With two line handlers from "Blessed" - a New Zealand boat, we left Shelter Bay Marina, arriving at The Flats about 35 minutes later and picked up our third line handler, Denis from "Sunrise" and our charming advisor, Ricky.
After a quick assignment of tasks and a brief rundown of what to expect and what was expected of each of us we raised anchor and entered the channel.
Around 5 pm, just outside the first lock we rafted with a catamaran, played around with the maneuvering of this now strange vessel and proceeded to the gates where four lock personnel each threw a thin line with a knot called monkey's fist onto our boats.
We tied the large bowline (another knot that creates a loop) of our long, heavy lines to these and they hauled them to the wall of the lock. They then walked us to our place directly behind a huge orange ship and placed the bowline over a bollard.
Now we had to put tension on the lines to keep us centered in the lock while it filled with water. The doors opened, our heavy lines were released from the bollards on the wall and the ACP line handlers walked while we powered directly into the second of the three connected locks on the Atlantic side. From the third of the Gatun Locks we entered Gatun Lake, which is the highest point in the Panama Canal. We then separated from the catamaran and motored through the lake and through the Culebra Cut, during which time the sun set and we had a wonderful pasta dinner with salad and to everyone's delight, ice cream for dessert.
After about 5 hours of eating, relaxing and chatting we were ready to enter the Pedro Miguel Lock but the catamaran hadn't waited for us so we went in solo and secured our lines as quickly as possible because a huge bow was crowding us from behind.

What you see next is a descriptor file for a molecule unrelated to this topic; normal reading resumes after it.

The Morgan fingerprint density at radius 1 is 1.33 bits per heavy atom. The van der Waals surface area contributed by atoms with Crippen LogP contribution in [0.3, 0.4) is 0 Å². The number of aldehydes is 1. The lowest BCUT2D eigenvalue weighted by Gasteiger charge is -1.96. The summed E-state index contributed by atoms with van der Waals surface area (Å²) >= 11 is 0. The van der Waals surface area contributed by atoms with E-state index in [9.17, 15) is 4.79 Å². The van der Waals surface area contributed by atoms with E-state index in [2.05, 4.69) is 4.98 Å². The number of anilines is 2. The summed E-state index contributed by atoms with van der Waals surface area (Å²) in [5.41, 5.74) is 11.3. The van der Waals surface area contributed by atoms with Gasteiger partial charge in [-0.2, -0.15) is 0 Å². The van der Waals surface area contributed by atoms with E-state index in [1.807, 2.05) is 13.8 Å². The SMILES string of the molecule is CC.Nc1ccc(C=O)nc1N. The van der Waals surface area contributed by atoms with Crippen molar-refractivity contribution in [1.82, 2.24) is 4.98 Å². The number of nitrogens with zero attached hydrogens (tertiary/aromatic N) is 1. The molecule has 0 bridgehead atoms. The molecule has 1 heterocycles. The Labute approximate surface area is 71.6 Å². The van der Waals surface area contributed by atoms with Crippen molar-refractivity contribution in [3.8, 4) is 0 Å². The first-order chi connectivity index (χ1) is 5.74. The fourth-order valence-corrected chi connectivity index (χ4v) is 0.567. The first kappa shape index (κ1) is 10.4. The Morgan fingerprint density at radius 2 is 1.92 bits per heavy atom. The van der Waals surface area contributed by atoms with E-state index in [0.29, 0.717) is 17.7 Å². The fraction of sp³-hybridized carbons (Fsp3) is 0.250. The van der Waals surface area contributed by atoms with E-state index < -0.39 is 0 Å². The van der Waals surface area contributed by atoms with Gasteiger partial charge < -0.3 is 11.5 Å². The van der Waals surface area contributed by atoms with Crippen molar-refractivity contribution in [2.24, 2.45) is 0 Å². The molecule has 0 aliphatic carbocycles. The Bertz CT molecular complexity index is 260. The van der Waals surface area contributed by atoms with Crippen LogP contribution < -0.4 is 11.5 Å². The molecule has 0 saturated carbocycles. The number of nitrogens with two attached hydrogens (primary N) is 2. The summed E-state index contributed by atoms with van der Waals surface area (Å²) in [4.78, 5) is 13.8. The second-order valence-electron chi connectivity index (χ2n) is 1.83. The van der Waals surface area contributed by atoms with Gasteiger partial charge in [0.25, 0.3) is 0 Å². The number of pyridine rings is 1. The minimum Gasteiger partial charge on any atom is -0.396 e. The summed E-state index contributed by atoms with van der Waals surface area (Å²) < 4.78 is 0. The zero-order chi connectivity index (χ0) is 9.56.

Hmmm... not exactly a cozy feeling, we felt trapped and squished with those huge, steel, double doors closed ahead.
No problem though, they stopped with a safe margin of space between us and Gypsy Blues stayed safe.
A short motor through Miraflores Lake brought us to the Miraflores Locks. We shared these last two locks with the same ship but there was significant water turbulence while entering and exiting so we had to be quick securing the lines and had to wait a bit before releasing them. We then got out fast to keep control as the ship came up behind us.
By midnight we were in the Pacific!!!
What a great feeling, to be safely through the canal and in another ocean where all kinds of wonders and adventures await us.
We followed the channel out along the Amador Causeway, dropped off our advisor and were safely at anchor amongst the wakes of all the pilot and work boats by about 2:30 am. Everyone hit their pillows immediately and slept soundly.